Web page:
Blue Apron, the industry-leading meal kit company that went public earlier this summer, hires brand-name chefs to craft its recipes, includes hard-to-find heirloom ingredients in its meals, and claims to do its utmost to help its farmer-suppliers make a living. That’s all very nice, of course, but everyone knows the company really built its name on convenience. By now, the formula is familiar: the week’s meals are home delivered with recipes and all the ingredients included, right down to the single-serve decanter of olive oil and dimebag of pre-chopped parsley. For Americans too busy, lazy, or downright incompetent to cook, it’s been a perfect solution—8 million harried customers and counting.
So what happens when a company comes along that streamlines the process even further?
Enter Tovala, a convection steam oven that sits on your countertop. (The word—a made-up name that combines the Italian word for table, tavola, and the Hebrew word for good, tov—refers both to the company and the contraption.) Once you’ve purchased your Tovala oven ($399), the Tovala company will happily send you an endless supply of meals in aluminum foil takeout containers ($12 bucks a pop). Some entrees require a little hand-poured dressing to be added on site, and you do have to pull back a plastic seal yourself, but that’s really the extent of it. The oven scans a QR code on the package, recognizes the meal, and cooks it to perfection. It’s even easier than microwaving a pizza, and people are already calling it a “Keurig for food.”
If Tovala makes other meal kits look pretty demanding by comparison, that’s by design. The company has explicitly styled itself as a Blue Apron killer.
“Anyone who has tried Blue Apron and stopped using it is our target customer,” David Rabie, the company’s CEO told the Washington Post. “The meal kits, they pitch themselves as convenient, but at the end of the day, a lot of people don’t want to spend 45 minutes cooking.”
Is he right? I’m not sure. But I’ll be watching closely, because if Tovala does make real inroads into Blue Apron’s business it will tell us a lot about how Americans really feel about food.
The companies epitomize two different American attitudes towards cooking, one that’s apparent in their very names. “Blue Apron” is crunchy and homey, a name that implies hard work and sensory delight, one that puts the consumer in the driver’s seat and implicates them in the cooking process. Tovala, on the other hand, is purely utilitarian—and the name doesn’t call to mind the kitchen so much as a sleek robot concubine from the future.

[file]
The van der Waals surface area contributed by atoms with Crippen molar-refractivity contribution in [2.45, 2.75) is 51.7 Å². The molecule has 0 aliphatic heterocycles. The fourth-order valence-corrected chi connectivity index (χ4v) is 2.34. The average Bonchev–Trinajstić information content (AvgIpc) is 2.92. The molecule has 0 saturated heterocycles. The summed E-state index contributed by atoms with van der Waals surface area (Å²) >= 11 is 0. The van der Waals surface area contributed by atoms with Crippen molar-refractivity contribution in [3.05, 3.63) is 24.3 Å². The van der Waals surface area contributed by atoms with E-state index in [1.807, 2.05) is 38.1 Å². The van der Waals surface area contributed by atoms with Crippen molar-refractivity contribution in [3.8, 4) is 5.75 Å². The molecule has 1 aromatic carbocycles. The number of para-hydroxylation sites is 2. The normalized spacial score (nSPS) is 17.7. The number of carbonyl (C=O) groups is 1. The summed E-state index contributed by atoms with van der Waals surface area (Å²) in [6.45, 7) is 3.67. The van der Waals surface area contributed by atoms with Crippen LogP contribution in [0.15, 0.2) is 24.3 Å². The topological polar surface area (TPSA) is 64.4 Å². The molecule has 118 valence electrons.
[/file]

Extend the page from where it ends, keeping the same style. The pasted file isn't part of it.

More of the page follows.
As much as Blue Apron has always been a convenience play, as much as people have celebrated—or bemoaned—its pre-measured, pre-chopped ingredients, the company has tried to be about far more than sheer ease. Visit the BA homepage, and you immediately see the claim “We Support the Highest Standards,” with a list of attributes—”sustainable seafood,” “grass-fed,” “antibiotic-free.” The homepage name-drops specific farmers and their speciality products. In other words, Blue Apron promotes a vision of food as more than just what’s for dinner. It continually reminds us that culinary ingredients come with economic, environmental, and ethical considerations.
Does Blue Apron really follow through on its vision? I don’t know. A few years ago, I did a bunch of reporting on a story I’d hoped to run for this magazine: I wanted to know whether Blue Apron was as good a deal for its farmers as it claimed to be. In the end, I couldn’t get the company to connect me to any farmers without a bunch of PR people and corporate brass also on the line. The whole thing felt really controlled. It rubbed me the wrong way, and I didn’t feel I’d be able to write a good piece. But one thing is clear. The company is convinced that its top-down structure (it determines which ingredients are on the menu, not the customer) is a good thing for American agriculture. Blue Apron seems to really believe it can use its market muscle to encourage people to try new foods and varietals they might not otherwise, diversifying farming in this country. I applaud it for trying, though wish I’d been able to get an honest answer about whether farmers agree it’s working.
Tovala, on the other hand, doesn’t even attempt to talk about larger issues. Though the current menus feel “gourmet” and healthy-ish—salmon, farro, tofu steaks coated with sesame seeds—its sourcing is completely opaque. There is no language to speak of about standards or farmer relationships. The only specific nod to ingredients is in the company bios, where staff members each show themselves posing with a favorite food: avocado, ginger, bacon. Don’t miss Tovala’s computer engineer Adam Brakhane guzzling his personal favorite, chocolate syrup.
Maybe Tovala cares deeply about its ingredients, though we can’t tell from the site. Maybe it’s just making the perfectly reasonable assumption that people who want to steam food packages don’t give enough of a shit to read little treatises on welfare standards or agricultural economics. And it’s probably right.
Still, the marketing makes it clear: these two companies embody two culinary worldviews that are diametrically opposed. Blue Apron styles its food as about relationships, and exists as a portal into a larger universe of complex considerations. Tovala styles its food as about stuffing your face with something basically nourishing so you can finish up that presentation after you get the kids to bed. (Both companies are pitched at families that are poor in time only—both pricing models compare to ordering in, but neither is cheaper than cooking from scratch.)
If Tovala does start to rapidly eat into Blue Apron’s customer base, that will be one sign people don’t care about sourcing as much as BA hopes they do. People who signed up for the convenience, not the appeal to values, will jump ship the minute something easier comes along.